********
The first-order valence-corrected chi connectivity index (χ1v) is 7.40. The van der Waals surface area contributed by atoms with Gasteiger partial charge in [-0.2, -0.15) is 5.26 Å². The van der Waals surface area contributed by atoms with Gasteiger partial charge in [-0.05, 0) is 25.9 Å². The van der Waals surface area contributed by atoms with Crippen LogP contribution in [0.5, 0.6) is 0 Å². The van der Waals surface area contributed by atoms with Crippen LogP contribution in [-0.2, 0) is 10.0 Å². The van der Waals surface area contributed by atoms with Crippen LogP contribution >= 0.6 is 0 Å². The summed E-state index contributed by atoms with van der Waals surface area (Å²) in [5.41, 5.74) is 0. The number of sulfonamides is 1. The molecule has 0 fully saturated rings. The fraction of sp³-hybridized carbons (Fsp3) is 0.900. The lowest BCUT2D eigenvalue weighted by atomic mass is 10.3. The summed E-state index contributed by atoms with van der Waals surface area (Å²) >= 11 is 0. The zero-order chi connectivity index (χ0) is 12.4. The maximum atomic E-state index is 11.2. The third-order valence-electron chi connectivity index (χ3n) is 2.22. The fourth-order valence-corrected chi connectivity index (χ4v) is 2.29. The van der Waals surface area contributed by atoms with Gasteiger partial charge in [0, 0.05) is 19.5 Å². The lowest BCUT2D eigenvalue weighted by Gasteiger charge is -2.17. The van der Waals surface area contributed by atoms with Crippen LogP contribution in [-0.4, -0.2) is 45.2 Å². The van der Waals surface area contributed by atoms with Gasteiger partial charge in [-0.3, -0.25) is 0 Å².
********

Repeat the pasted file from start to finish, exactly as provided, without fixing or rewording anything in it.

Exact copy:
The first-order valence-corrected chi connectivity index (χ1v) is 7.40. The van der Waals surface area contributed by atoms with Gasteiger partial charge in [-0.2, -0.15) is 5.26 Å². The van der Waals surface area contributed by atoms with Gasteiger partial charge in [-0.05, 0) is 25.9 Å². The van der Waals surface area contributed by atoms with Crippen LogP contribution in [0.5, 0.6) is 0 Å². The van der Waals surface area contributed by atoms with Crippen LogP contribution in [-0.2, 0) is 10.0 Å². The van der Waals surface area contributed by atoms with Crippen LogP contribution >= 0.6 is 0 Å². The summed E-state index contributed by atoms with van der Waals surface area (Å²) in [5.41, 5.74) is 0. The number of sulfonamides is 1. The molecule has 0 fully saturated rings. The fraction of sp³-hybridized carbons (Fsp3) is 0.900. The lowest BCUT2D eigenvalue weighted by atomic mass is 10.3. The summed E-state index contributed by atoms with van der Waals surface area (Å²) >= 11 is 0. The zero-order chi connectivity index (χ0) is 12.4. The maximum atomic E-state index is 11.2. The third-order valence-electron chi connectivity index (χ3n) is 2.22. The fourth-order valence-corrected chi connectivity index (χ4v) is 2.29. The van der Waals surface area contributed by atoms with Gasteiger partial charge in [0, 0.05) is 19.5 Å². The lowest BCUT2D eigenvalue weighted by Gasteiger charge is -2.17. The van der Waals surface area contributed by atoms with Crippen LogP contribution in [-0.4, -0.2) is 45.2 Å². The van der Waals surface area contributed by atoms with Gasteiger partial charge in [-0.3, -0.25) is 0 Å².